Friday, 20 November 2009

A Blast from the Past!



My real interest in animation sparked during the second year of college where a friend and I decided to create an animation for our synoptic project in applied art and design. Neither of us were experienced nor had we ever researched into the technical aspects of animation so it was new and fresh to us.

A great starting point was to look at the professionals. To save time I looked at Aardman whilst my partner, Matt looked at the works of Tim Burton and we developed a unique style that was a clean cross between the experience of Aardman with their stop frame animation and the quirky, extraordinary ideas of Tim Burton..

Me and Matt both developed our understanding in animation as we grew through experience and simple trial and error. We touched up on the basics of animation, began understanding basic principles such as squash and stretch, walk cycles were investigated and it was the first time I ever created and brought to life such a distinct and unique character.

Skills were developed through simple tests and experimentation starting off with a slithering worm which was barely storyboarded with no pre-planning whatsoever to spending over 2 months planning and organising a 1 minute animation complete with a set, a narrative and 2 very distinctive characters.

So here it is, T3AM Animation Proudly presents Schliptenstein.....


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Monday, 16 November 2009

Animatics, Performance & 180 Degree Rule

The best animations are the ones that really have a way of portraying emotion through actions such as gestures, facial expressions e.t.c. I think one of the best ways to do this is by stepping into the shoes of your character and really feeling their emotion.... this has been done many times to achieve realistic references for the animation.

A particular one we looked at was a reference video created for 'Horton hears a Who' in which four versions of the same animation are shown including a live actor compared to the final animation. This video really gave an insight into how important it is to sometimes just jump into the characters shoes.


I couldn't find the Horton hears a Who video but here is another one which shows Andy Serkis acting out Gollum from Lord of the Rings.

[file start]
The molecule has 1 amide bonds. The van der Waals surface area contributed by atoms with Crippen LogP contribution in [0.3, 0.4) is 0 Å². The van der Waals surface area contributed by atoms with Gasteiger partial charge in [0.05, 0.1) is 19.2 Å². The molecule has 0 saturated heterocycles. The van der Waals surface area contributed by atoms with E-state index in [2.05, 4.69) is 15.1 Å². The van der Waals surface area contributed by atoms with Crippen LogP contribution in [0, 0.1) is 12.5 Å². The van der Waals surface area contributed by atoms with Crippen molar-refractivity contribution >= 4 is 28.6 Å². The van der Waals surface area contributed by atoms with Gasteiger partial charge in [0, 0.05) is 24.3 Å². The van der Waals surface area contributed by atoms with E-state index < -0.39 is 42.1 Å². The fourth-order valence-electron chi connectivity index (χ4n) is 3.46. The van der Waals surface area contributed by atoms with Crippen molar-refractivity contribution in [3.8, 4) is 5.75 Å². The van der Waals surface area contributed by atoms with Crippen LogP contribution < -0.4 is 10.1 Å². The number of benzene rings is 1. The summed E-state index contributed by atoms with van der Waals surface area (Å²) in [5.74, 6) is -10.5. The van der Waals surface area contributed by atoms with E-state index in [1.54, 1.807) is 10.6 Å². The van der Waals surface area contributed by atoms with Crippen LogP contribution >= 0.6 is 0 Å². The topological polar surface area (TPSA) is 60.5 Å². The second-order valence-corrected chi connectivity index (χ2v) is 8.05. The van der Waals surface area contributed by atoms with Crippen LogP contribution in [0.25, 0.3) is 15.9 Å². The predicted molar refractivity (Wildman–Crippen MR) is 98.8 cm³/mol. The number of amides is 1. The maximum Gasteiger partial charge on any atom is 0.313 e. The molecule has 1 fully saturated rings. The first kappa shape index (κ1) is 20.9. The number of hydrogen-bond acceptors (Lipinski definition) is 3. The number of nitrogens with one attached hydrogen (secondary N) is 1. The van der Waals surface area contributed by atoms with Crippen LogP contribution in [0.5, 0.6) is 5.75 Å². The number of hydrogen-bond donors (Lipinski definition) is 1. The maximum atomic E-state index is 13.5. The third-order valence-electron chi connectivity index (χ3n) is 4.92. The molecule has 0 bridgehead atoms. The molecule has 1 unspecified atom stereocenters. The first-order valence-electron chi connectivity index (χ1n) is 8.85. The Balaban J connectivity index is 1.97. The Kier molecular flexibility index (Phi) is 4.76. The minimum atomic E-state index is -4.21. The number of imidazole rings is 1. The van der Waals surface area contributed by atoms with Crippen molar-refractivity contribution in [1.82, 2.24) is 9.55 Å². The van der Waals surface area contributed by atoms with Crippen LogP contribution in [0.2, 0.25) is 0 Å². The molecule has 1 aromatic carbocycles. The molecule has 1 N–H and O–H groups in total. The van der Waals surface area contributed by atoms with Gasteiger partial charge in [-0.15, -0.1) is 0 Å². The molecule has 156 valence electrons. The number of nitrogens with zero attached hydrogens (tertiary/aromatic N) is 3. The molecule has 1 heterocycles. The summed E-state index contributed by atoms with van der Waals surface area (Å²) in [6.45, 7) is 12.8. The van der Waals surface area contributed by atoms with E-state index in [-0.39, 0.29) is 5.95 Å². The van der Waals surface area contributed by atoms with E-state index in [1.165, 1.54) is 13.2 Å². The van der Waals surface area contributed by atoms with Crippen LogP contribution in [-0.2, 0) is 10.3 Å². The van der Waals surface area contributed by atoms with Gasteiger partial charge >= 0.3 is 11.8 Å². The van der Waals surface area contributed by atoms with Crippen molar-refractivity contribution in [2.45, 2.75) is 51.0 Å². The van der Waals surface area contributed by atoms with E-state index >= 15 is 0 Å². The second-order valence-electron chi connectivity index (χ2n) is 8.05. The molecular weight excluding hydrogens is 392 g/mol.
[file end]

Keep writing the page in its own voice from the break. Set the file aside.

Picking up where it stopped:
I had already tried this technique which you can view under the 11 Second Audio clip Animation and although it was credited as working very well in terms of gestures and emotion, it brought up the issue of the 180 degree rule.

'The 180° rule is a basic guideline in film making that states that two characters (or other elements) in the same scene should always have the same left/right relationship to each other. If the camera passes over the imaginary axis connecting the two subjects, it is called crossing the line. The new shot, from the opposite side, is known as a reverse angle.' (Taken from www.wikipedia.org)



My understanding of this rule is that in order to mantain sense when two characters are interacting with one another, they must be kept in the same place in relation to each other otherwise the viewer becomes disorientated. Once this rule can be understood, it can then be broken. 'Crossing the line' can indicate that the same character is possibly talkin to him/herself or that there is an alter ego to the character.


(Again im going to use the example of Gollum) Sorry but I couldn'nt find a better quality video.

This scene with Gollum/Smeagol is a prime example of how the 180 degree rule can be broken to show an alter ego, the scene from The Two Towers where Smeagol tells Gollum to 'GO AWAY!, We don't needs you anymore'. The camera is seen cutting from one side, which is shown as Smeagols side, to the other side which is Gollums.

Aside from the use of cinematography to help with a characters performance, there are other things that we must bear in mind as we try to animate a characters performance. Although the notes will be shown on a different post, you may not be able to read them out of my sketchbook as my handwriting isn't the best in the world so I will also write them up in this post...

Thinking leads to conclusions, emotions lead to actions.
- Acting is reacting. Acting is doing. Every action has a reaction & every reaction has an action.
- The character needs an objective.
- Characters should play an action until something happens to make him/her/it play a different action.
- All actions begin with movement - gestures.
- Empathy - The audience empathises with emotion.
- A scene is a negotiation, conflict is essential. Conflict with others/himself/situation.

This leads us to think on how does a characters actions portray his personality? By thinking on this level and trying to feel out your character, good performance can be achieved.